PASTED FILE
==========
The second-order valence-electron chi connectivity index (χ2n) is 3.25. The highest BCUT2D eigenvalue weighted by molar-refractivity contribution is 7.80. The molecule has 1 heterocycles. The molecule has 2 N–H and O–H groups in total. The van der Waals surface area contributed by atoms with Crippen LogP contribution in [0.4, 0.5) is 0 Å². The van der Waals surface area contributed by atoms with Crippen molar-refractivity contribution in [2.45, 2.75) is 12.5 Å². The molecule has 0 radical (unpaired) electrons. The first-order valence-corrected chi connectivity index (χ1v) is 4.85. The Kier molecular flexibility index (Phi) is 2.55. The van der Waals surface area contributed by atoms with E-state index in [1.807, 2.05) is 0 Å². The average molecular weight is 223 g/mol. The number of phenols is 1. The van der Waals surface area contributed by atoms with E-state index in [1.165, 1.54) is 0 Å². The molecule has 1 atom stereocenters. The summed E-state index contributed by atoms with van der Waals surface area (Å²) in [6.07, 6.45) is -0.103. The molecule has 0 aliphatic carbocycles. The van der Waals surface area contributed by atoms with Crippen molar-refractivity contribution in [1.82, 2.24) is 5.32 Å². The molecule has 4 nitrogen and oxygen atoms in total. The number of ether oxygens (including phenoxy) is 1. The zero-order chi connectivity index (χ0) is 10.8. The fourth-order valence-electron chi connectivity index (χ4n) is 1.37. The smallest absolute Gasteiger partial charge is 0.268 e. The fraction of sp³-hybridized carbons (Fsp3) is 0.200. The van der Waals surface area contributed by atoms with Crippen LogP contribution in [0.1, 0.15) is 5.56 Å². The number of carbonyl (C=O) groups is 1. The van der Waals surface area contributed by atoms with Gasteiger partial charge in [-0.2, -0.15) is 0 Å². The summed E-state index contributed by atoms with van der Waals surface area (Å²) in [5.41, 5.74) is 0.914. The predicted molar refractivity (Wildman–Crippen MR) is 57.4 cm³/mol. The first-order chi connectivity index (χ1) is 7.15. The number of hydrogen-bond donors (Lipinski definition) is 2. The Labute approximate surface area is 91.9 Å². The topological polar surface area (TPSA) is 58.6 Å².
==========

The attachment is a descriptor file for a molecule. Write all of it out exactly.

The second-order valence-electron chi connectivity index (χ2n) is 3.25. The highest BCUT2D eigenvalue weighted by molar-refractivity contribution is 7.80. The molecule has 1 heterocycles. The molecule has 2 N–H and O–H groups in total. The van der Waals surface area contributed by atoms with Crippen LogP contribution in [0.4, 0.5) is 0 Å². The van der Waals surface area contributed by atoms with Crippen molar-refractivity contribution in [2.45, 2.75) is 12.5 Å². The molecule has 0 radical (unpaired) electrons. The first-order valence-corrected chi connectivity index (χ1v) is 4.85. The Kier molecular flexibility index (Phi) is 2.55. The van der Waals surface area contributed by atoms with E-state index in [1.807, 2.05) is 0 Å². The average molecular weight is 223 g/mol. The number of phenols is 1. The van der Waals surface area contributed by atoms with E-state index in [1.165, 1.54) is 0 Å². The molecule has 1 atom stereocenters. The summed E-state index contributed by atoms with van der Waals surface area (Å²) in [6.07, 6.45) is -0.103. The molecule has 0 aliphatic carbocycles. The van der Waals surface area contributed by atoms with Crippen molar-refractivity contribution in [1.82, 2.24) is 5.32 Å². The molecule has 4 nitrogen and oxygen atoms in total. The number of ether oxygens (including phenoxy) is 1. The zero-order chi connectivity index (χ0) is 10.8. The fourth-order valence-electron chi connectivity index (χ4n) is 1.37. The smallest absolute Gasteiger partial charge is 0.268 e. The fraction of sp³-hybridized carbons (Fsp3) is 0.200. The van der Waals surface area contributed by atoms with Crippen LogP contribution in [0.1, 0.15) is 5.56 Å². The number of carbonyl (C=O) groups is 1. The van der Waals surface area contributed by atoms with Gasteiger partial charge in [-0.2, -0.15) is 0 Å². The summed E-state index contributed by atoms with van der Waals surface area (Å²) in [5.41, 5.74) is 0.914. The predicted molar refractivity (Wildman–Crippen MR) is 57.4 cm³/mol. The first-order chi connectivity index (χ1) is 7.15. The number of hydrogen-bond donors (Lipinski definition) is 2. The Labute approximate surface area is 91.9 Å². The topological polar surface area (TPSA) is 58.6 Å².